A series of studies on the effects of RS on metabolic health have been reported. The majority of these studies focused on the commercial ingredient, HAMS-RS2, while other studies focused on the RS from bananas, brown beans, barley, wheat breads, porridges or rice, or novel RS4 or RS3 ingredients. Most studies involved healthy individuals without insulin resistance/type 2 diabetes. Overall, supplementation with RS improved glycemic control. In addition, there was a reduced fasting blood glucose concentration, reduced postprandial response, and enhanced skeletal muscle uptake of glucose. Improvements in insulin secretion and sensitivity were also reported.

Metabolic health is influenced not only by glucose metabolism but also by circulating lipids, hormones, and immune mediators. Previous studies reported a significant reduction in total cholesterol and non-HDL cholesterol after the consumption of a diet rich in RS during a period of 12 months. Other studies reported that RS had the potential to modify lipid oxidation. One study found that RS significantly increased postprandial lipid oxidation, which was consistent with the role of RS in the reduction of fat accumulation. HAM-RS2 has been reported to reduce body fat levels and increase lean body mass. Marked changes in body fat distribution occurred with reduced epididymal and retroperitoneal fat with a diet rich in RS. SCFAs like butyric acid, acetic acid, and propionic acid have been reported to inhibit adipose tissue lipolysis, and in the liver, acetate was thought to inhibit glycogenolysis, which decreased carbohydrate levels and increased fat oxidation.

Resistant Starch (RS) and Colonic Health

As a type of fiber, Resistant Starch (RS) would be expected to confer benefits to gut health, particularly in the large intestine where RS is fermented and results in the release of gases (methane, hydrogen, and carbon dioxide), SCFAs (formate, acetate, propionate, butyrate, and valerate), smaller amounts of organic acids (lactate and succinate), and alcohols (methanol and ethanol). This process involves several key bacterial groups, such as amylolytic gut bacteria (including Firmicutes, Bacteroidetes, and Actinobacteria) which mediate amylose breakdown and butyrogenic archaea (including Eubacterium rectale), which is involved in butyrate production, and methanogenic archaea which are necessary for the production of methane. In general, the influence of RS on gut health has focused on endpoints such as gas production, SCFAs, and bacterial composition.

SCFA Production

SCFAs are the preferred fuel for colonocytes, increasing colonic blood flow, lowering luminal pH, and helping prevent the development of abnormal colonic cell populations. Increases in the amounts of SCFAs, particularly butyrate in the colon, are thought to be beneficial to gut health, with SCFA levels commonly used as a marker of fermentation and colonic health.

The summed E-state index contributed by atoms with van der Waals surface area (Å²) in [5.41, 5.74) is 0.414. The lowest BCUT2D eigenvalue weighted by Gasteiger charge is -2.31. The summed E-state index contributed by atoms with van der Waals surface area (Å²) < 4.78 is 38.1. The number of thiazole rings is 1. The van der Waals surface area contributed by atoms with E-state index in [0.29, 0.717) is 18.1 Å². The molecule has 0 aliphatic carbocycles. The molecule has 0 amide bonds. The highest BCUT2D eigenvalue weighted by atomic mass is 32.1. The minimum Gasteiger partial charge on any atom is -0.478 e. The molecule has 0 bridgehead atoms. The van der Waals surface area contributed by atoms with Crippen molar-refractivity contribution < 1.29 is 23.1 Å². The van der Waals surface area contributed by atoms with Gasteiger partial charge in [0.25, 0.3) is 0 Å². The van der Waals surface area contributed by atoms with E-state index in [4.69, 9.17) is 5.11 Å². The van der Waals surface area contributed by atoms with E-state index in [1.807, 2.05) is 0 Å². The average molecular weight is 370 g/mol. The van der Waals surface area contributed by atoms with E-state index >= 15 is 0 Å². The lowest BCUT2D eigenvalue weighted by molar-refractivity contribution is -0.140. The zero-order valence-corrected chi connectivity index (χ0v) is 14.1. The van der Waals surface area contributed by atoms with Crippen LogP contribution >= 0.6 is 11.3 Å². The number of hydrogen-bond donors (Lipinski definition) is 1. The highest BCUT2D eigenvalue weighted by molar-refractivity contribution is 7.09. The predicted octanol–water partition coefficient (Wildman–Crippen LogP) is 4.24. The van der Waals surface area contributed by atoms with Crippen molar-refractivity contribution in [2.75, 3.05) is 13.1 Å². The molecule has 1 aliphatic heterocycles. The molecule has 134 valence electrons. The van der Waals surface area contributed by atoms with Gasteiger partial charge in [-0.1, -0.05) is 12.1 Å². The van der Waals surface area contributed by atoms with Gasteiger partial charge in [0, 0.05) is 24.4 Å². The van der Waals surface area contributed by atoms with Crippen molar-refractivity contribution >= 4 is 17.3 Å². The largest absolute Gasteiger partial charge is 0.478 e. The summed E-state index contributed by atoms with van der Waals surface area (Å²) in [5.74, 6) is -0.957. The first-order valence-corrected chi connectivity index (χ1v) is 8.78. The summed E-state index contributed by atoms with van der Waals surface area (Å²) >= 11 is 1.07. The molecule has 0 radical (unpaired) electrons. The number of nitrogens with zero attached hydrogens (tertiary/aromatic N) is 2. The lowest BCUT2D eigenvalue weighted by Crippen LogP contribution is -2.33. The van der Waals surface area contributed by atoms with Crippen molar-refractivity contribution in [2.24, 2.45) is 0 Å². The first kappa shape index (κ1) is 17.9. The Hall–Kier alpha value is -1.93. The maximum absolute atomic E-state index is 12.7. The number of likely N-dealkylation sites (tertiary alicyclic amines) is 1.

A number of human studies reported that Resistant Starch (RS) increased fecal excretion of SCFAs, specifically butyrate. Esterified or acylated forms of RS such as acetylated, butyrated, or propionylated RS4 confer specificity in the delivery of SCFAs, because specific SCFAs are esterified to a carrier starch and released only in the large intestine, leaving the residual starch available for fermentation. Some studies took measurements in the morning following an evening meal of barley kernel bread, which is naturally rich in RS, or a white wheat flour bread control. This study design allowed adequate time for fermentation and a study of the “second meal effects.” Significant increases in fasting breath hydrogen (140–160%), increased total serum SCFAs and acetate (both by 18%), and increased total plasma acetate and butyrate SCFAs (10–30%) were reported.

Other studies involving a novel high-amylose barley variety (Himalaya 292) rich in RS were performed in middle-aged, overweight volunteers who consumed 103 g of foods rich in the Himalaya 292 grain, a whole grain wheat cereal, or refined cereal for 4 weeks. The studies reported a 91% higher fecal excretion of butyrate and a 57% higher total fecal SCFA excretion compared with the refined cereal controls. In a further study using Himalaya 292, the influence of RS from a combination of sources on fecal butyrate concentrations and excretion was examined. Forty-six healthy adults for 4 weeks consumed either 25 g of non-starch polysaccharide (NSP) or 25 g of NSP plus 22 g of RS from a mix of sources (Himalaya 292, canned legumes, and HAMS). Overall, acetate, butyrate, and total SCFA concentrations were significantly higher in the RS group compared with baseline levels and the controls (NSP only group).

The Influence of Resistant Starch (RS) on Gut Bacteria and the Microbiome